COVID-19: Will most counties remain at high transmission?

Posted at 6:05 PM, Jul 06, 2022
and last updated 2022-07-06 22:25:37-04

PHOENIX — The Arizona Department of Health Services reported 20,198 new COVID-19 cases and 57 deaths. Today’s weekly report included a blog post that notated many of the cases added today are a result of a lab partner moving to electronic reporting.

The data confirms what the department reported since there were over 2,500 tests added to the case totals that date back prior to the first week of May. Some cases tested positive as far back as October of 2021. Larger than expected case reports were at one time more common in Arizona last year with testing providers being frequently added to the electronic reporting system.

The actual number of reported COVID-19 cases for last week was 15,995. In line with the range of 15,000-17,000 weekly cases that have been reported for the past five weeks.

Arizona is still seeing a rise in positive rates. Embry Health, one of the state’s largest testing providers provides a public dashboard that shows the daily positivity rate at their testing sites. Throughout most of June, daily positivity rates hovered around one in three tests. The number has risen sharply in the past few days, almost one in two tests came back positive on July 5.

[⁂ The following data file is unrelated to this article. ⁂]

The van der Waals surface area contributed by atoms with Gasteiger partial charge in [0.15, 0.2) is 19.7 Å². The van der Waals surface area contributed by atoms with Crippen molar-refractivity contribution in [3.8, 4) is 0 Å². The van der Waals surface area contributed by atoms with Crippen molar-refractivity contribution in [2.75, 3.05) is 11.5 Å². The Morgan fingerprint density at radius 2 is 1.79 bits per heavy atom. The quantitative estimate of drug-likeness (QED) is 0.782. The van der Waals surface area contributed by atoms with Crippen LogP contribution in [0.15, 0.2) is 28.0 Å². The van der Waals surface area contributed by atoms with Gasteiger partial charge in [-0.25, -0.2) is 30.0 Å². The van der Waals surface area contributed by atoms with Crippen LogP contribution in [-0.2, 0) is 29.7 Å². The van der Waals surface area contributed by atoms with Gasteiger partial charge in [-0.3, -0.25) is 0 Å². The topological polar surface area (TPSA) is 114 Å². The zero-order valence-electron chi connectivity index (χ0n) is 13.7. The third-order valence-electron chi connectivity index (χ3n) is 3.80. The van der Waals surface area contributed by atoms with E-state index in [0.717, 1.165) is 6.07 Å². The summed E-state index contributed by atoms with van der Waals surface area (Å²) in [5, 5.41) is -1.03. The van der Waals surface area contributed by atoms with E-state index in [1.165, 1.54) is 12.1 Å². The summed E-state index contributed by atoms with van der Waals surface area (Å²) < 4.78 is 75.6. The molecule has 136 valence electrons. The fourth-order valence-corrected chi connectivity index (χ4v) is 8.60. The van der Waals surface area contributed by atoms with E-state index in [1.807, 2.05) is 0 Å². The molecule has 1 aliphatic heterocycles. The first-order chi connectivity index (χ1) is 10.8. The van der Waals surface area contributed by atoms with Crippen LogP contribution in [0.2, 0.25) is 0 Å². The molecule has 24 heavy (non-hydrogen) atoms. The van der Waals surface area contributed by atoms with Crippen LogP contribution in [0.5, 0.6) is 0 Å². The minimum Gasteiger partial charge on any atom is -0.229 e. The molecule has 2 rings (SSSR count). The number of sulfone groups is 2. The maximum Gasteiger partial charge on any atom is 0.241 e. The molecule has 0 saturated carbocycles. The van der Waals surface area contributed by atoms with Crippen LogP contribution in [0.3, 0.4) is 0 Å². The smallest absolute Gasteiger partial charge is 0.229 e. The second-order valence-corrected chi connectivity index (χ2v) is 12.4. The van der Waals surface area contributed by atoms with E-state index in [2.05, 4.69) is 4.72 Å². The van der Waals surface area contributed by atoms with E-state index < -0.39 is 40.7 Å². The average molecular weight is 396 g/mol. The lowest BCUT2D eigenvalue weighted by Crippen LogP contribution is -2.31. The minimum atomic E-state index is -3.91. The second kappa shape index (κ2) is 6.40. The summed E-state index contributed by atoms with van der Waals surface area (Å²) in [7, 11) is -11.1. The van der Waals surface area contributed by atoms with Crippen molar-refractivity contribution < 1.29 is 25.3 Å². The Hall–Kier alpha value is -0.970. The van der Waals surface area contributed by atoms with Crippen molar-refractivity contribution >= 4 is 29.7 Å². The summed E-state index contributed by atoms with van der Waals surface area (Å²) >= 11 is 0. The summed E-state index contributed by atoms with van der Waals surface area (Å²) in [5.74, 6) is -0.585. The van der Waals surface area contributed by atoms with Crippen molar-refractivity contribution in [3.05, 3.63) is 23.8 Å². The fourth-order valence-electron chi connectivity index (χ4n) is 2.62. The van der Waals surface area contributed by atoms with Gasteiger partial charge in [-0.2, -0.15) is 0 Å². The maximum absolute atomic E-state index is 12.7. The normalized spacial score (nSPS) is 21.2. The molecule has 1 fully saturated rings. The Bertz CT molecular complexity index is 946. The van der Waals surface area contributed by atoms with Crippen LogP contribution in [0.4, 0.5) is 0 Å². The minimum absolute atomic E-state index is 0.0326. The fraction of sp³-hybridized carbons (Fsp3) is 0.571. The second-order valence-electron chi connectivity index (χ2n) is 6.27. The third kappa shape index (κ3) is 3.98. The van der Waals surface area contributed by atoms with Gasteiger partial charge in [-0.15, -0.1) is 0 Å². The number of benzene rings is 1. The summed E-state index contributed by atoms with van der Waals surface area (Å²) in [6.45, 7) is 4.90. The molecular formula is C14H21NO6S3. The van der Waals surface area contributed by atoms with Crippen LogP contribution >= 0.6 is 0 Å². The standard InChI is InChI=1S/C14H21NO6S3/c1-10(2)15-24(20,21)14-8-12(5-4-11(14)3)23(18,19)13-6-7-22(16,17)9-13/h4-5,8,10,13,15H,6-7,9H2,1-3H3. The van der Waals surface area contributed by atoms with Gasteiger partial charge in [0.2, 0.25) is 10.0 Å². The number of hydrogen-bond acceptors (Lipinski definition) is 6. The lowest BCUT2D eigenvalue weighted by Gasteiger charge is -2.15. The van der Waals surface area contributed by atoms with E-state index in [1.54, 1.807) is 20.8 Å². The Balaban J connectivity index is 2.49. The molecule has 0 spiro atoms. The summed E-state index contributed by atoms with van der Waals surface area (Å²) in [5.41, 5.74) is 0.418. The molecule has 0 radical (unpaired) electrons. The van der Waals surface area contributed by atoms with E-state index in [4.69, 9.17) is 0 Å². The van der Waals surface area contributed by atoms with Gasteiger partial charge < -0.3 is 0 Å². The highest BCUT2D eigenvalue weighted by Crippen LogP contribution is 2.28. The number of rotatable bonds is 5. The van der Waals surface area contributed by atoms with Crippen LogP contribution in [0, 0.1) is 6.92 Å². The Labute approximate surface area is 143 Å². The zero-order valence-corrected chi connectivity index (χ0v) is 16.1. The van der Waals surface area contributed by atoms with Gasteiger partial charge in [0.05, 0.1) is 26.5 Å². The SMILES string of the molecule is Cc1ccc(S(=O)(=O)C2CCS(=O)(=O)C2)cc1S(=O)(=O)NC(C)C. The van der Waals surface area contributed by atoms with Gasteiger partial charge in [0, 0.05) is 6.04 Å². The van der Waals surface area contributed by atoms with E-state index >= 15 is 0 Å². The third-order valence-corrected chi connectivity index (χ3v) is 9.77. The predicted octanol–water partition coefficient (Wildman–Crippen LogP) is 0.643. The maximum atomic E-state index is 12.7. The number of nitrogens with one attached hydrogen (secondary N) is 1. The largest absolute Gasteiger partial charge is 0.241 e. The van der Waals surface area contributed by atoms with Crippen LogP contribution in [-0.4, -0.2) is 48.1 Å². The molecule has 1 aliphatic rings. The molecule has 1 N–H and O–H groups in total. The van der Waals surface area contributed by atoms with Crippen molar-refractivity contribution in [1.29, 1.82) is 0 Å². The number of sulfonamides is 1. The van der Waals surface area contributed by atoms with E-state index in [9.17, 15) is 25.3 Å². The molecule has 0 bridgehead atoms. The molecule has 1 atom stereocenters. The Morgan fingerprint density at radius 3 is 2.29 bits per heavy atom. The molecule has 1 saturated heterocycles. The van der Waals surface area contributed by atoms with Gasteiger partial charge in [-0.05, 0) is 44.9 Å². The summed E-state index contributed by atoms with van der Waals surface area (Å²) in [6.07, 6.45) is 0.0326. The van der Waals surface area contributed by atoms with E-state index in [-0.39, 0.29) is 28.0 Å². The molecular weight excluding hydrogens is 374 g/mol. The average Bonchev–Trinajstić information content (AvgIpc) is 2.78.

Both inpatient and ICU COVID-19 numbers are rising. At last report, there were 712 COVID-19 inpatient beds being utilized and 84 staffed ICU beds. Both figures represent an increase from the past few months, but even with the rise hospitalizations are well below the numbers reported in January. There are now almost 85% fewer COVID-19 patients.

The Centers for Disease Control and Prevention lists nine of Arizona’s 15 counties in a state of high community transmission. All the high transmission counties are in central and northern Arizona. The CDC determines community transmission by using the daily reported COVID-19 hospital admission data from the US Department of Health and Human Services. The most recently reported data shows Maricopa County will soon fall back into a medium-level transmission when this measurement is used.

Because of the widespread availability of at-home testing, COVID-19 cases and tests are massively underreported. This is a primary reason why the CDC, as well as health analysts, are more focused on hospitalizations.